I recently bought some new shade plants for an expansion to the shade garden, Athyrium filix-femina ‘Lady In Red’ (lady in red lady fern), Pulmonaria ‘Samourai’ (Samourai lungwort) and Asarum europaeum ( European ginger). This area is under a maple tree and behind the area is a Philadelphus virginalis (mockorange) that is about 2 metres tall (6 feet). Last year I had some double flowering impatiens in front of the shrub, but there was a big jump between the two in height. This year I’m digging it out a little wider and adding some woodland perennials. These are still in their pots. You can see more woodland flowers in my garden here, as well as Sanguinaria canadensis.
I’m planting this Athyrium filix-femina ‘Lady In Red’ (lady in red lady fern) in front of the P. virginalis. You can see how it got the variety name by the striking red stems. They make a rich contrast to the lush green fronds. I find my other regular lady ferns, which volunteered in the cracks of my old patio, to be very hardy. Last year I was moving them in the spring and they accidentally landed upside down, breaking many of their fronds. While they were upside down, I just whacked them in half with the shovel and replanted both mangled pieces. By the middle of summer they were lush and full. You have to love a plant that thrives in the shade, survives a severely cold winter, and bounces back from mishaps.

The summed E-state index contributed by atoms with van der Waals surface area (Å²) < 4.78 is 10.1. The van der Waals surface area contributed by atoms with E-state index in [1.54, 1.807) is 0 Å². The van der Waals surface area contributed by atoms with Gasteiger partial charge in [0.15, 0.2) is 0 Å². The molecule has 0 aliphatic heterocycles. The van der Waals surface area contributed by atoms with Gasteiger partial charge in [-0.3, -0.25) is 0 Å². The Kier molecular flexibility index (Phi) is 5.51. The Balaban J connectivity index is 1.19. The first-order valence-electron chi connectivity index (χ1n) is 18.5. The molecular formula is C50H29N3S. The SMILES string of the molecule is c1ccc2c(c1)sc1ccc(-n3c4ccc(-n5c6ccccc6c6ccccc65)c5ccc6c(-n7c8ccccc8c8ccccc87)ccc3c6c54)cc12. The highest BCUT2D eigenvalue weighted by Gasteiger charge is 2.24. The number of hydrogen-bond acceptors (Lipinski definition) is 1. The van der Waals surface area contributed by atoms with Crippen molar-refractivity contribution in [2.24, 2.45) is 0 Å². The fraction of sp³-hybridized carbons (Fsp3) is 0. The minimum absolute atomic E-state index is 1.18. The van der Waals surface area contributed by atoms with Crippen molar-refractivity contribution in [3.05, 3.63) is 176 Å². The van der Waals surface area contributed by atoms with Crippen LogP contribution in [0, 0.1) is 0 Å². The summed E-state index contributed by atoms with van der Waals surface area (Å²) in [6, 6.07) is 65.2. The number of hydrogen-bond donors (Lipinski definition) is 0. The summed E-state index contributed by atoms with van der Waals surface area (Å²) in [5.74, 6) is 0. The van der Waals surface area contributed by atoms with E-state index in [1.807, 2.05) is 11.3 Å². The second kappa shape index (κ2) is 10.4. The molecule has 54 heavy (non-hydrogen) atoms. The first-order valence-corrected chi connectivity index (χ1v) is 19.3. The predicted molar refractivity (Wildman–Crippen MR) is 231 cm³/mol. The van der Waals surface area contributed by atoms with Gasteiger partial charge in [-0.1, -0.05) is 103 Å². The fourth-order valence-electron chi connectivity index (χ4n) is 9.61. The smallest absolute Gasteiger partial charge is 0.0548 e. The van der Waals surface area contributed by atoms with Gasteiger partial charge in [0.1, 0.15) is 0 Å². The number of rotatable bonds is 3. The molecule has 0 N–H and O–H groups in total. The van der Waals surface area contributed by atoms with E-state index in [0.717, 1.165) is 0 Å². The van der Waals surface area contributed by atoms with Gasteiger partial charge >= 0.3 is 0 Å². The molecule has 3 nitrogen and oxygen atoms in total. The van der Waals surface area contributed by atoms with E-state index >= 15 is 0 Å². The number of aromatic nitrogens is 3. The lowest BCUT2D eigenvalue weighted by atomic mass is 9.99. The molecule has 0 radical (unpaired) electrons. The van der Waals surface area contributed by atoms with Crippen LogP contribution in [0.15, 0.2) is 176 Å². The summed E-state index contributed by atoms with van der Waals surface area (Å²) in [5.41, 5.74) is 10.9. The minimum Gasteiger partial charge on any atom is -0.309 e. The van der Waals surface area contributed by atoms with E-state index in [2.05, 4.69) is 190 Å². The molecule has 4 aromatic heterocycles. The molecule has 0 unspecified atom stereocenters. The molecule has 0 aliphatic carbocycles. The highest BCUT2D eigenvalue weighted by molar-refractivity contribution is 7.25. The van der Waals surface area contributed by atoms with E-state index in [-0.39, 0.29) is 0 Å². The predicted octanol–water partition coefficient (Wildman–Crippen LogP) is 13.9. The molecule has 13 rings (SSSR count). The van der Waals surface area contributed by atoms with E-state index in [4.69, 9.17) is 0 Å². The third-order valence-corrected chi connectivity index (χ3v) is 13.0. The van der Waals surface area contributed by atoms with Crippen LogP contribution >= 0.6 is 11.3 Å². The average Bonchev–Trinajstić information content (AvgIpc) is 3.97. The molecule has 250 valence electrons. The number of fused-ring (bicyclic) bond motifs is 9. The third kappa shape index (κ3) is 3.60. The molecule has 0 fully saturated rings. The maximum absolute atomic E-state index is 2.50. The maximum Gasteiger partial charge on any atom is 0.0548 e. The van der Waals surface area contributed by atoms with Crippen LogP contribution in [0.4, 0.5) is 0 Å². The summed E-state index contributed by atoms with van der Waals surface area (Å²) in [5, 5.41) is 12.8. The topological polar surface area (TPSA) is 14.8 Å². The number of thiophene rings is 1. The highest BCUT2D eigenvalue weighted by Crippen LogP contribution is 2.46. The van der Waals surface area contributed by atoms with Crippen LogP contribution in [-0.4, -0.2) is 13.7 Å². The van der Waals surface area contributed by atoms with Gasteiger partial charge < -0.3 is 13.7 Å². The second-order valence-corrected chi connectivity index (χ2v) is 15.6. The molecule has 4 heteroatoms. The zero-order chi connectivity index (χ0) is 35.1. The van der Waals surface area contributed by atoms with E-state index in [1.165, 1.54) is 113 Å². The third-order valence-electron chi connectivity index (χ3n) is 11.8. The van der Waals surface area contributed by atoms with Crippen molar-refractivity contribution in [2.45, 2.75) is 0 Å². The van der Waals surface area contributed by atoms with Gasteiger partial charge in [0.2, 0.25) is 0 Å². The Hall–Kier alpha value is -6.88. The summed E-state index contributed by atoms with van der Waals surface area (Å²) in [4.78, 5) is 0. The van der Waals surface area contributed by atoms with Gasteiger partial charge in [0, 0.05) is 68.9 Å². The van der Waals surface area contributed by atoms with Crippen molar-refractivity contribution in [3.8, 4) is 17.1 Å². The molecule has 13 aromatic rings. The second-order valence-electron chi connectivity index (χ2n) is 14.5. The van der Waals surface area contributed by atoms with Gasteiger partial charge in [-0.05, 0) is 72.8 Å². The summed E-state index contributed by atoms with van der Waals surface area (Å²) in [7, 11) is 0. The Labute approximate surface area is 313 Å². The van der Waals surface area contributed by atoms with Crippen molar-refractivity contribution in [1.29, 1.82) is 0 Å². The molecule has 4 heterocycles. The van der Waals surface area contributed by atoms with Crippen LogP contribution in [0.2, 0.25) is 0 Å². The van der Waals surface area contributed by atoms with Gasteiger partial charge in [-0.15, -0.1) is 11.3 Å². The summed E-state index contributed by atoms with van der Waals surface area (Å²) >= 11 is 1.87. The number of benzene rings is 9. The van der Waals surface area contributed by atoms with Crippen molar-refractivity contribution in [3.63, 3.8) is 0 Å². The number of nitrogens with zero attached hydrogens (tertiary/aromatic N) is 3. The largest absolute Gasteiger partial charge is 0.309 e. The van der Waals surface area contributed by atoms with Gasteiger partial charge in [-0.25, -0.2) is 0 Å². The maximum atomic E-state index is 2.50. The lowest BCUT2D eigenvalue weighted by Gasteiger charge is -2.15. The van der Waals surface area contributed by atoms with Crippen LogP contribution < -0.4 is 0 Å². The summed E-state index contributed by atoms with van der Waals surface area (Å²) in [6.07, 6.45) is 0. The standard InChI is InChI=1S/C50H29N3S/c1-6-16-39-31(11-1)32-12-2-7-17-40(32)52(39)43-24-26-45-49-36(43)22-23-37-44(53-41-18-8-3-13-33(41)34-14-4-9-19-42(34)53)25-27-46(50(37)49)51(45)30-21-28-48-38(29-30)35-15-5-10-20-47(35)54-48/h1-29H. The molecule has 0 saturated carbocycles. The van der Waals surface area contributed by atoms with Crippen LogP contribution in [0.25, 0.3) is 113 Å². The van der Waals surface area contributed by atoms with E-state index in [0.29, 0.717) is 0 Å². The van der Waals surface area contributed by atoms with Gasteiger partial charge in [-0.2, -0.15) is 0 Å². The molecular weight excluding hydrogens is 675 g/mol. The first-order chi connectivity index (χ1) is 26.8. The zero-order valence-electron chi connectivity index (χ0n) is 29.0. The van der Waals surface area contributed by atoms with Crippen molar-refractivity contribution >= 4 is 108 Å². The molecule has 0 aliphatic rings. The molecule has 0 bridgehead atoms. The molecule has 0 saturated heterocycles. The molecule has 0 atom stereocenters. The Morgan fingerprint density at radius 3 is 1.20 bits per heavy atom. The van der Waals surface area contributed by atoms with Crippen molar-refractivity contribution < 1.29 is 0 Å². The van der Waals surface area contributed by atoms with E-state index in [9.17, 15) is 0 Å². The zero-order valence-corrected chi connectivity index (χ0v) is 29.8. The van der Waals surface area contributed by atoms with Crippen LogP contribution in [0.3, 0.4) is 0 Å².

I also bought some Pulmonaria ‘Samourai’ (Samourai lungwort), which is a cross between P. ‘Majeste’ (Majeste lungwort) and another Pulmonaria. I was actually looking for P. ‘Majeste’, when I saw these. They are very similar, except the ‘Samourai’ leaves are longer and thinner, which I found appealing. These have a stronger silver colour to the leaves than this photo shows. You can see how the new baby leaves and leaves on the flower stalk have the typical spotted pattern of Pulmonaria, before developing the silver cast of the mature leaves. They also have the typical pretty blue flowers of Pulmonaria, but start off pinkish.
I have been waiting to get some Asarum europaeum ( European ginger) for awhile. I have seen A. canadensis (wild ginger) around, but I was looking for A. europaeum, because the leaves are much glossier, as you can see in this photo of one of my new ones. The dark green, shiny, heart shaped leaves of this perennial should contrast nicely with the matte, elongated silver leaves of the Pulmonaria.
I’ll need to dig and reshape the bed in order to plant these perennials. I’ll post pictures later of how the new plantings looks. I think they should do well under the maple shade, and the foliage should look interesting together. You can see some other shade perennials in my garden in this post.